Editing sermon audio, if you've never done it, may seem either a daunting task, or unnecessary -- after all, it sounded GREAT during the service, why wouldn't it sound GREAT on the recording???
Trust me - it might not.
Editing can be a very simple or a very tough task, depending on the problems you need to fix. One thing is for sure though, you need to process the audio if for no other reason, than to make the volume levels more consistent and fade in and fade out the beginning and end.
Keep in mind that you now have an audience for the audio content you're producing here. You've already got a live audience in the congregation that you are mixing to. You want to make sure that they are hearing the proper levels for the instruments, drums and vocals. You're listening very carefully to make sure that the guitar doesn't get overpowered by the piano.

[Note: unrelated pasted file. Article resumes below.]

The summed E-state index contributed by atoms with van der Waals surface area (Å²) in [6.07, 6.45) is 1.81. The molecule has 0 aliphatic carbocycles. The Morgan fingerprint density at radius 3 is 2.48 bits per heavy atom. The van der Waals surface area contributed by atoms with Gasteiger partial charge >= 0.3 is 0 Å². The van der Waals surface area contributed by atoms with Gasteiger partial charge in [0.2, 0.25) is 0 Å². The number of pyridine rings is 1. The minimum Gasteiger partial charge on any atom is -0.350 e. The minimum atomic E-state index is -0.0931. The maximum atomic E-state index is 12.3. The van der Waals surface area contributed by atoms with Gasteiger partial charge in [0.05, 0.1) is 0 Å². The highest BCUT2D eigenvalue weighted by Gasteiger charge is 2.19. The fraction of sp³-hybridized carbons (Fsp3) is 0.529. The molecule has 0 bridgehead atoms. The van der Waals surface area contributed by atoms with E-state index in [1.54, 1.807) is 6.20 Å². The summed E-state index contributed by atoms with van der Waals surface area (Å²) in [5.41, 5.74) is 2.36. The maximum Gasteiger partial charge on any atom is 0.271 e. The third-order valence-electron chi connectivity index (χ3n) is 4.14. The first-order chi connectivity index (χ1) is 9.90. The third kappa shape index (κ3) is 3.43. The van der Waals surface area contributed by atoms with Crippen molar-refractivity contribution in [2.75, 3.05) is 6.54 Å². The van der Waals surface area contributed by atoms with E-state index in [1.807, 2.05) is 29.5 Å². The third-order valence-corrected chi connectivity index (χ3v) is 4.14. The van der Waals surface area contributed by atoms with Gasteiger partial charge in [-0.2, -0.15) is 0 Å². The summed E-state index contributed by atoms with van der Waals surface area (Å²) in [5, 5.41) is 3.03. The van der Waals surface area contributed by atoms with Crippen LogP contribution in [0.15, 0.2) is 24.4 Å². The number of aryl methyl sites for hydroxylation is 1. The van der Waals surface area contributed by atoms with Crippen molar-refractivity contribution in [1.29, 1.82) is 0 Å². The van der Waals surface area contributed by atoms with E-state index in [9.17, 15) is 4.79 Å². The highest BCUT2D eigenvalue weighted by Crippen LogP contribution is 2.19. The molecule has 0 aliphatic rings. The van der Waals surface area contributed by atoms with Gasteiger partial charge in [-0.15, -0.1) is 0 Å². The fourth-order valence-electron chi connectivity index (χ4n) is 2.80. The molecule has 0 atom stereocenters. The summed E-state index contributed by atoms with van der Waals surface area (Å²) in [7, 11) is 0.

That same care now needs to go into serving your new audience, the ones listening to the podcast. Remember, they either are in their car listening, or they have their earbuds in. So take care that you're providing as wonderful an experience as you can for them.
There are a few simple steps that you'll need to perform EVERY time you edit. If NOTHING else, be sure that you do these basic things:
- Normalize the volume levels -- this sets the volume to 100% based on the loudest part of your audio file. It's REAL important when you have recorded at a very low level
- Raise the volume levels for quite patches in the audio file. This fixes the volume differences between the worship service and the speaking or corporate prayer times.
- Fade in the beginning of the audio file / Fade out the ending. -- This just makes a nice aural experience for the listener -- it's not ABRUPT.